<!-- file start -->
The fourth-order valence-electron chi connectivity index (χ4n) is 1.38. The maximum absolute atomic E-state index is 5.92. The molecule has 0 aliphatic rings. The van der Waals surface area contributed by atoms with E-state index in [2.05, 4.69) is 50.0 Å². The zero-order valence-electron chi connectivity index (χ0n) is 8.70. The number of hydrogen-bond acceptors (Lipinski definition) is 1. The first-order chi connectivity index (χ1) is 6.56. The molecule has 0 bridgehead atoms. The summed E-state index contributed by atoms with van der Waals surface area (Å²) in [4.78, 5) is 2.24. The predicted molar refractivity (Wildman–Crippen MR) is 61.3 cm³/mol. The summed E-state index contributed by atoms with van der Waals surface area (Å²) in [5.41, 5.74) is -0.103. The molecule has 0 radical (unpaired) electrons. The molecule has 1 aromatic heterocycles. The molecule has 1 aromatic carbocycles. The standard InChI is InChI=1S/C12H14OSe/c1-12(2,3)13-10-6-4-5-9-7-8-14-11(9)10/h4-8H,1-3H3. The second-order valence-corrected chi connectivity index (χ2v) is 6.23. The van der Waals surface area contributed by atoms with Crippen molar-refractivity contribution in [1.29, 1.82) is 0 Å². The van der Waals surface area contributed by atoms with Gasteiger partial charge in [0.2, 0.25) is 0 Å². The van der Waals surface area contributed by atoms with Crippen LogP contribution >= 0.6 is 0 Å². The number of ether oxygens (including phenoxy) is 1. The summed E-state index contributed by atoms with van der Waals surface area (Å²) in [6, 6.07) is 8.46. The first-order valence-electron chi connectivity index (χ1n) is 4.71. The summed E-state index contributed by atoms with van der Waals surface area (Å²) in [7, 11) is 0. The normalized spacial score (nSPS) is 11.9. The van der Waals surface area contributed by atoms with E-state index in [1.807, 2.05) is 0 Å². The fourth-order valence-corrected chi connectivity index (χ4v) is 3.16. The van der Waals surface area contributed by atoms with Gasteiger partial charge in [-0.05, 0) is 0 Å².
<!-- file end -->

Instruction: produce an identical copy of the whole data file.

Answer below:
The fourth-order valence-electron chi connectivity index (χ4n) is 1.38. The maximum absolute atomic E-state index is 5.92. The molecule has 0 aliphatic rings. The van der Waals surface area contributed by atoms with E-state index in [2.05, 4.69) is 50.0 Å². The zero-order valence-electron chi connectivity index (χ0n) is 8.70. The number of hydrogen-bond acceptors (Lipinski definition) is 1. The first-order chi connectivity index (χ1) is 6.56. The molecule has 0 bridgehead atoms. The summed E-state index contributed by atoms with van der Waals surface area (Å²) in [4.78, 5) is 2.24. The predicted molar refractivity (Wildman–Crippen MR) is 61.3 cm³/mol. The summed E-state index contributed by atoms with van der Waals surface area (Å²) in [5.41, 5.74) is -0.103. The molecule has 0 radical (unpaired) electrons. The molecule has 1 aromatic heterocycles. The molecule has 1 aromatic carbocycles. The standard InChI is InChI=1S/C12H14OSe/c1-12(2,3)13-10-6-4-5-9-7-8-14-11(9)10/h4-8H,1-3H3. The second-order valence-corrected chi connectivity index (χ2v) is 6.23. The van der Waals surface area contributed by atoms with Crippen molar-refractivity contribution in [1.29, 1.82) is 0 Å². The van der Waals surface area contributed by atoms with Gasteiger partial charge in [0.2, 0.25) is 0 Å². The van der Waals surface area contributed by atoms with Crippen LogP contribution >= 0.6 is 0 Å². The number of ether oxygens (including phenoxy) is 1. The summed E-state index contributed by atoms with van der Waals surface area (Å²) in [6, 6.07) is 8.46. The first-order valence-electron chi connectivity index (χ1n) is 4.71. The summed E-state index contributed by atoms with van der Waals surface area (Å²) in [7, 11) is 0. The normalized spacial score (nSPS) is 11.9. The van der Waals surface area contributed by atoms with E-state index in [1.807, 2.05) is 0 Å². The fourth-order valence-corrected chi connectivity index (χ4v) is 3.16. The van der Waals surface area contributed by atoms with Gasteiger partial charge in [-0.05, 0) is 0 Å².